Introduction: Print and Then Laser Cut, a Quick Tutorial

We've had lots of people down at Pittsburgh Techshop ask how we were able to print pieces out, and then laser cut them with the accuracy that we have gotten. Its fairly simple, and requires just a bit of setup. This is the way we cut out our base level gauges for the ADW Store.

Why do this when you can cut by hand? Well, when you have a quantity of them, cutting by hand is not as exact, and it gets tiring. Using a plotting style cutter, such as our MaxxAir is possible, but slower with how tough some materials are that we use in house.

For reference, these pieces are double matte laminated printed plastic, printing done on a HP Z3200 42" photo printer. We shot the photos on a Trotech Speedy 100 at Techshop, but now use a Full Spectrum 5th Gen hobby to do the same thing in house.

Step 1: Prep Is Key

First, prep your artwork. You should have multiple pages / layers, for what is needed to print, and what is needed to cut. They should line up 100% in the file for this to work. That should be understood without saying, but it is key.

As you can see from the screen shots, I add an external cross-hair pattern, this reference mark is added at all 4 corners. As with many laser cutters, it is hairline vector art, and RGB red. The color should be different for the reference marks than it is for the final cut pattern.

Trim so the reference marks are to the very edge. I make mine long
and cut through. The edges do not have to be the best, we only care about the finished parts.

(no pic of this step, just trimming)

Step 2: Sacrificial Board!

Find a board that will fit. the one above now has TONS of burn marks from hundreds of sets being cut and processed. It should last a while. Since we re-use the board, our reference marks will only work one time in the wood. That's why here, we lay down some tape. Add it everywhere approximately where your reference lines will be.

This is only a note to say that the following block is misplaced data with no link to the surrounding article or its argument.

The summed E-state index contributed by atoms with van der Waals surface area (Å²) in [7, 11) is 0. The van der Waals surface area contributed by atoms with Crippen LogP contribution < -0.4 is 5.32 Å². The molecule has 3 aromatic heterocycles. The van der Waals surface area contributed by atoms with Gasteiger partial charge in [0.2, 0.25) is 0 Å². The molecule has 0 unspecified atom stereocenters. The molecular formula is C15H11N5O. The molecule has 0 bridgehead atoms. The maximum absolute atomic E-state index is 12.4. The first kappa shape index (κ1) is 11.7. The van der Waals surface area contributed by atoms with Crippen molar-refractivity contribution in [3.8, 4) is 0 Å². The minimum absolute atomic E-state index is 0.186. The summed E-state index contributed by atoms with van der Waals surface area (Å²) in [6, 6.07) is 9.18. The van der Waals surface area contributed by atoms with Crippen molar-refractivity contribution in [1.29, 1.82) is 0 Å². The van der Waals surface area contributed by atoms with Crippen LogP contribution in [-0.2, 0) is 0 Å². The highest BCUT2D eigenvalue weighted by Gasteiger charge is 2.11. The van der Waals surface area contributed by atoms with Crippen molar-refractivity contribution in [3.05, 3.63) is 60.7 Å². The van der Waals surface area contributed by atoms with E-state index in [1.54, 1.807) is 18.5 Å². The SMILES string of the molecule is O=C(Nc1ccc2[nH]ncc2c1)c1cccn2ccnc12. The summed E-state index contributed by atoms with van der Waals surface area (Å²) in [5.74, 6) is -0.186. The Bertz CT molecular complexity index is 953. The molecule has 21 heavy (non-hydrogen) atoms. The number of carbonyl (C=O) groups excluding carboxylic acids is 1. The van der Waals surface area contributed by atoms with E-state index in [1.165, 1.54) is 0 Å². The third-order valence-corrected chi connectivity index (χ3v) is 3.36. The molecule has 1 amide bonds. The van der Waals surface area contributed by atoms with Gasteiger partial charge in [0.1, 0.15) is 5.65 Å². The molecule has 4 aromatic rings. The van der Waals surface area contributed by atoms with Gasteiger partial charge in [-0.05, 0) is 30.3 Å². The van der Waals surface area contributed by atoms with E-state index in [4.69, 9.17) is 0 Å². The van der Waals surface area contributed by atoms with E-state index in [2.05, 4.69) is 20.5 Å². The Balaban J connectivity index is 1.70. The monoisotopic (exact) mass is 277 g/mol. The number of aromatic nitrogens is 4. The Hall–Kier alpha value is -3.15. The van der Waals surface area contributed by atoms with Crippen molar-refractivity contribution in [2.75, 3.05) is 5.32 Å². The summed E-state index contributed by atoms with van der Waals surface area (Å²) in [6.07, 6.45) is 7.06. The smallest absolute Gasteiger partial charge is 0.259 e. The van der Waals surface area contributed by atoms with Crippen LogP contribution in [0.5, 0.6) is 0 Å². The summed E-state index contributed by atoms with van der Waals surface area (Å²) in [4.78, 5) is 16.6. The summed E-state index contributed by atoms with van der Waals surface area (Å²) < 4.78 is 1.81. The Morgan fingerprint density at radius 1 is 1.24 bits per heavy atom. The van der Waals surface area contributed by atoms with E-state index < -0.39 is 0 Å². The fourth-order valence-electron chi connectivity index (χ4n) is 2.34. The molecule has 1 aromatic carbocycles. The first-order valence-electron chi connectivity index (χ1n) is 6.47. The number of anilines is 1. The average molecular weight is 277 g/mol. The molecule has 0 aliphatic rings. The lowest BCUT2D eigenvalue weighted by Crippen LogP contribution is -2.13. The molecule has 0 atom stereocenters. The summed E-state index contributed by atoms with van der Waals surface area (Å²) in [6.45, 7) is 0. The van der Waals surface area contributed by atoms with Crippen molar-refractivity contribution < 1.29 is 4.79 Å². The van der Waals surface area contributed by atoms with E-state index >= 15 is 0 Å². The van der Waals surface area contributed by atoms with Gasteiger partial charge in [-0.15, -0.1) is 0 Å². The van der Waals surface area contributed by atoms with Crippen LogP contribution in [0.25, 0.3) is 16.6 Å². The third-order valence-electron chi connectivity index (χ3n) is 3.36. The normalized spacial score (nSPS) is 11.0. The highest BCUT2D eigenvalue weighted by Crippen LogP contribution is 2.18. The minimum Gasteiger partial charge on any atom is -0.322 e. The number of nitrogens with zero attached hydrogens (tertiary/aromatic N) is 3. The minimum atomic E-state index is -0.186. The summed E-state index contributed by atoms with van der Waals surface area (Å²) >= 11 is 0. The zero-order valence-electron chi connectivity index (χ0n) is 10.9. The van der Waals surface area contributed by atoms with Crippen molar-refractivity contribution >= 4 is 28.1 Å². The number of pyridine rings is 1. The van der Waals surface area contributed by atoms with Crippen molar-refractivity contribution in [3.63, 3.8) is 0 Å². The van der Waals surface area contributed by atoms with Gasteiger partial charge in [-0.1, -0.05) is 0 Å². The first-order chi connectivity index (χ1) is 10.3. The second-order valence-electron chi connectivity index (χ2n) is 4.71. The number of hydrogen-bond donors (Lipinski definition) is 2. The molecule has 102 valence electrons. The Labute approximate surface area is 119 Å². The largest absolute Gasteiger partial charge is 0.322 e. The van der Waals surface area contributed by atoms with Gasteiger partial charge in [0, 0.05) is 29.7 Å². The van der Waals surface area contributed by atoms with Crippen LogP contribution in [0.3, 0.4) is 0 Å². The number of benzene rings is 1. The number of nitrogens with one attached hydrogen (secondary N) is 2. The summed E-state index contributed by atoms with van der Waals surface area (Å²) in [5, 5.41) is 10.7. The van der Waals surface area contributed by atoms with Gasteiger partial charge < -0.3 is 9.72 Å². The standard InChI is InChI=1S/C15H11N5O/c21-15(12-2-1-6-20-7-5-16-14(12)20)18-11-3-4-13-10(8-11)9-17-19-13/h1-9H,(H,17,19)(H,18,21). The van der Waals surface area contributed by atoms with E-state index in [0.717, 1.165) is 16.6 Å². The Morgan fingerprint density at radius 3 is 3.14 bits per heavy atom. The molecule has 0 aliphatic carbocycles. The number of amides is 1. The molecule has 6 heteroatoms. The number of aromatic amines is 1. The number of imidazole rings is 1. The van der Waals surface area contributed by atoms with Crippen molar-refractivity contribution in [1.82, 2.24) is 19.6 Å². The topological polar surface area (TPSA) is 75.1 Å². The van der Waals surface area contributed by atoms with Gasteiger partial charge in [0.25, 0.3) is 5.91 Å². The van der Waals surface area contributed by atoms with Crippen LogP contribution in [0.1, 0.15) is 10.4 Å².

Step 3: Time to Start Cutting!

Since this Techshop uses Trotec Lasers, this specifically applies to them, but can be said of others as well. It will work on our in house Full Spectrum unit, and should on others.

Send your full pattern, marks and all. For the first run through the laser control software, turn off the vector pattern for the final cut lines. We want to burn quick lines in the tape to get reference marks.

Step 4: Cut Away!

One you have your reference lines cut into the tape (fast passes, run multiple times, should be enough to burn easily readable lines into the board / tape), line up the print, as seen above. Make sure at least 3 corners line up. Fluctuations in temp, humidity, etc from your print environment to your cutter environment may make the material expand or shrink, so you will have to average that out a hair.

Once lined up, in the laser control software, run the same pattern again, but with the reference line color turned off or set to 0 passes. Most control software will keep the positioning and then you will be able to just keep lining up and cutting your path on multiple sheets, as long as the board does not move. We usually taped the board to the honeycomb anyhow, just in case, with masking tape.

Step 5: Thats It!

You can use this for all sorts of applications, just remember to test your material beforehand, make sure there is no vynil / PVC or other harmful materials in your print media, and have fun.

Helpful hint. If you find your prints come out with a film after cutting, overlay them with application tape (made for applying vinyl graphics) before cutting.

Comment and link to your projects if you try it out, we would love to see them!

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